USF fires McCullum

A week after completing his fourth straight losing season as the men’s basketball coach at USF, Robert McCullum, 52, was fired Friday with two years remaining on his six-year contract. USF will buy out the remainder of McCullum’s contract at a cost of $430,000.

The Bulls finished the 2006-07 season 12-18 overall and 3-13 in the Big East, putting them in 14th place in the 16-team conference. USF upset then-No. 21 Notre Dame on Feb. 3, but McCullum and the Bulls failed to win another game after that and finished the season on a seven-game losing streak.

“It really wasn’t about one season,” Athletic Director Doug Woolard said in a phone interview Friday night. “What I did was deliberate in my assessment because our program really deserved nothing less than that.”

Although Woolard said after USF finished 7-22 last season that he wanted to see “significant improvement” from McCullum and the basketball team this season, he wouldn’t say what the Bulls would’ve had to do this season for McCullum to keep his job.

In four years at USF, McCullum was 40-76, including just 10 wins in conference play. Since joining the Big East in 2005, the Bulls have won just four conference games, none of which came on the road.

“When I stepped back and really reviewed the entire past four seasons … it became apparent that we needed to be further along than that over a four-year stretch, so there really wasn’t any single factor,” Woolard said. “It was just looking at the whole body of work over four years.”

Only the top 12 teams in the conference make it to the Big East Tournament, and since the conference was restructured in 2005, USF is the only team that has missed the tournament both years.

The day before the Bulls’ final home game of the season, McCullum said he was never told USF had to qualify for the Big East Tournament for him to return next season. McCullum also said the term “significant improvement” is relative, and while the Bulls won five more games overall and three more in conference play than last season, it wasn’t enough for Woolard to retain McCullum.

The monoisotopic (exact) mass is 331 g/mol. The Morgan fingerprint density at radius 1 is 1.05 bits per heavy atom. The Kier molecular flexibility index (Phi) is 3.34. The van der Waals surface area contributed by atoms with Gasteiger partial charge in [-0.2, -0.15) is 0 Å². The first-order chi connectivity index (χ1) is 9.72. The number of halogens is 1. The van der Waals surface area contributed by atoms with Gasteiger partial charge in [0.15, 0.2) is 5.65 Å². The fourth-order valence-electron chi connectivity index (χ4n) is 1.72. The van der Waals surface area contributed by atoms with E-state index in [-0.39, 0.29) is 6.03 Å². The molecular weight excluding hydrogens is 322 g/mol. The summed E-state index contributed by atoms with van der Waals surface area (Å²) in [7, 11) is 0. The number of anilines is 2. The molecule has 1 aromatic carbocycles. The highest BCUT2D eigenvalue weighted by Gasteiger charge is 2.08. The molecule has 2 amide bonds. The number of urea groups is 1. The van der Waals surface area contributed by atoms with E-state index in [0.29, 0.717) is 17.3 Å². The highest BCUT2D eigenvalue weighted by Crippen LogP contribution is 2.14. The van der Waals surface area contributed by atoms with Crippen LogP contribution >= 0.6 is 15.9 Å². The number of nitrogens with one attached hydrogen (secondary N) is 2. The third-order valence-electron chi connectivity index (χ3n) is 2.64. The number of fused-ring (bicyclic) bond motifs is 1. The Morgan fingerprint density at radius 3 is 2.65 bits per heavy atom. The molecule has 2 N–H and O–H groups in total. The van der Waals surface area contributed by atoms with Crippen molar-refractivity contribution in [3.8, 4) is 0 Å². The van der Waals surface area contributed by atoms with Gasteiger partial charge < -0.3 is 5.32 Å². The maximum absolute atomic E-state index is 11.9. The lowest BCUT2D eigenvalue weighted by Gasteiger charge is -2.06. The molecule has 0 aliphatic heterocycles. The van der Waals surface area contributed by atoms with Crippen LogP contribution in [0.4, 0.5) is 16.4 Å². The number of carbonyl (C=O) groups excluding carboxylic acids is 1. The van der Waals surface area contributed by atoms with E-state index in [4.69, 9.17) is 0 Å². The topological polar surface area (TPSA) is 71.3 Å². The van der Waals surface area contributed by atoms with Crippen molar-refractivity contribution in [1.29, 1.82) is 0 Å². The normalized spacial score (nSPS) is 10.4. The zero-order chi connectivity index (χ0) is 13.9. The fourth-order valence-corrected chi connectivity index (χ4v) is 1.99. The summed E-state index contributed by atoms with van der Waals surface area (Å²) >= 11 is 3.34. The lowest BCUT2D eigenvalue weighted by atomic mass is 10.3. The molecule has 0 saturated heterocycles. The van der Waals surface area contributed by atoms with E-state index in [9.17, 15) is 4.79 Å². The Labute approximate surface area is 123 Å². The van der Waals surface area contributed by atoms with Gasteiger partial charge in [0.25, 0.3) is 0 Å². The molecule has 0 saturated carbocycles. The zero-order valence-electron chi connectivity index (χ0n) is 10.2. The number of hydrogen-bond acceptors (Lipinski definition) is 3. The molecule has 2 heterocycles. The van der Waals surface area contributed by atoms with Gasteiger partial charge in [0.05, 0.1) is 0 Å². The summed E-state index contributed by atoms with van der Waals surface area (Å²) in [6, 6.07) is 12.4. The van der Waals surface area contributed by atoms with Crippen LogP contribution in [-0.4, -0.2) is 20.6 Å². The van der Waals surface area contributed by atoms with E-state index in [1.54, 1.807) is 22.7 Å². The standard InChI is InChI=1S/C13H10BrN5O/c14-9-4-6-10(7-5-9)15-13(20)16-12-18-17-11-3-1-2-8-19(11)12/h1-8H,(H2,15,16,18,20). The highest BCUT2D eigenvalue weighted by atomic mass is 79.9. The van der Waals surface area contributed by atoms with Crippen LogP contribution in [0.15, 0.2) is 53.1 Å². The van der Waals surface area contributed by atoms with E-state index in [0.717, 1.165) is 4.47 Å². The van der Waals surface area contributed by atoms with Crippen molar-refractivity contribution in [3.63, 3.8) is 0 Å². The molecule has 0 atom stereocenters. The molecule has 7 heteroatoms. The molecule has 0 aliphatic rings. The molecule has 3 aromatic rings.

“I don’t know what they wanted (the record) to be — if they wanted to be substantially over .500, if they wanted to be just .500 or if (McCullum) just had to make the Big East Tournament,” senior guard Chris Capko said. “I don’t know what it would’ve taken for him to retain his job.”

Before even playing a game in their first season in the Big East in 2005, the Bulls battled with adversity when guard Bradley Mosley died of cancer in October. Then potential starting point guard Chris Howard injured his anterior cruciate ligament, forcing him to take a redshirt. Things didn’t improve when the season began, as the Bulls set a school record with 17 straight losses.

Injuries continued to plague the team this season, as seven of the Bulls’ 12 scholarship players missed at least one game due to injuries.

“He had some unfortunate circumstances, and if I had a son I would send him to (McCullum) because he teaches (players) what’s right and wrong, and he makes them better players, better people,” assistant coach Greg Gary said. “I feel very, very bad for coach McCullum. He’s an unbelievable person, and I’m very disappointed for him.”

Capko, who played in 65 games under McCullum, understands the desire of fans and administration for USF to be successful in the Big East, but doesn’t think McCullum was given enough time to turn the Bulls around in what he called a “powerhouse basketball conference.”

“I think you have to be realistic in our expectations, and I don’t think two years was enough,” Capko said. “But I do understand the nature of it, I do understand it’s a business and I do understand that the fans want to win.”

McCullum could not be reached for comment Friday night.

For continuing coverage of McCullum’s firing, visit The Oracle Sports Blog.